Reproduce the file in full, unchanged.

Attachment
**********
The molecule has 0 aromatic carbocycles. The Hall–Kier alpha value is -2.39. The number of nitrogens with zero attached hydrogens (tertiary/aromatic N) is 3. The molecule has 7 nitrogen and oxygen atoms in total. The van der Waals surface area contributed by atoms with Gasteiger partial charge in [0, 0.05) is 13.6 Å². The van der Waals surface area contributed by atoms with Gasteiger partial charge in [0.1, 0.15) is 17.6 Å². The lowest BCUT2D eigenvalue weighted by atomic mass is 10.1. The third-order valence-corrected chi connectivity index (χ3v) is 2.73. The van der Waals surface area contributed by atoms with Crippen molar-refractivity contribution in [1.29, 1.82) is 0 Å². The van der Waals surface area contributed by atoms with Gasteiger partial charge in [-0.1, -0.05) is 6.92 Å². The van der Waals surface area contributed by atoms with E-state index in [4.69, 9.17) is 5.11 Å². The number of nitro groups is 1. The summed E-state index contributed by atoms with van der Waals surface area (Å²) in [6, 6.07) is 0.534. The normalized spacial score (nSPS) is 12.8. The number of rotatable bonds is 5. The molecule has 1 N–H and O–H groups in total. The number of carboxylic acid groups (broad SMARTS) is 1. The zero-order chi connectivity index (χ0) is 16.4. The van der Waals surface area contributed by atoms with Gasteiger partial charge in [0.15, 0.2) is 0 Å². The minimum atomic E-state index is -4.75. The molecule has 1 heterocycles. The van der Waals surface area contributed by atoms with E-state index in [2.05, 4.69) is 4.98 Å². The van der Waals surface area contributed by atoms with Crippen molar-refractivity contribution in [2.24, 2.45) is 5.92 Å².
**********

The molecule has 0 aromatic carbocycles. The Hall–Kier alpha value is -2.39. The number of nitrogens with zero attached hydrogens (tertiary/aromatic N) is 3. The molecule has 7 nitrogen and oxygen atoms in total. The van der Waals surface area contributed by atoms with Gasteiger partial charge in [0, 0.05) is 13.6 Å². The van der Waals surface area contributed by atoms with Gasteiger partial charge in [0.1, 0.15) is 17.6 Å². The lowest BCUT2D eigenvalue weighted by atomic mass is 10.1. The third-order valence-corrected chi connectivity index (χ3v) is 2.73. The van der Waals surface area contributed by atoms with Crippen molar-refractivity contribution in [1.29, 1.82) is 0 Å². The van der Waals surface area contributed by atoms with Gasteiger partial charge in [-0.1, -0.05) is 6.92 Å². The van der Waals surface area contributed by atoms with E-state index in [4.69, 9.17) is 5.11 Å². The number of nitro groups is 1. The summed E-state index contributed by atoms with van der Waals surface area (Å²) in [6, 6.07) is 0.534. The normalized spacial score (nSPS) is 12.8. The number of rotatable bonds is 5. The molecule has 1 N–H and O–H groups in total. The number of carboxylic acid groups (broad SMARTS) is 1. The zero-order chi connectivity index (χ0) is 16.4. The van der Waals surface area contributed by atoms with Gasteiger partial charge in [0.15, 0.2) is 0 Å². The minimum atomic E-state index is -4.75. The molecule has 1 heterocycles. The van der Waals surface area contributed by atoms with E-state index in [2.05, 4.69) is 4.98 Å². The van der Waals surface area contributed by atoms with Crippen molar-refractivity contribution in [2.24, 2.45) is 5.92 Å².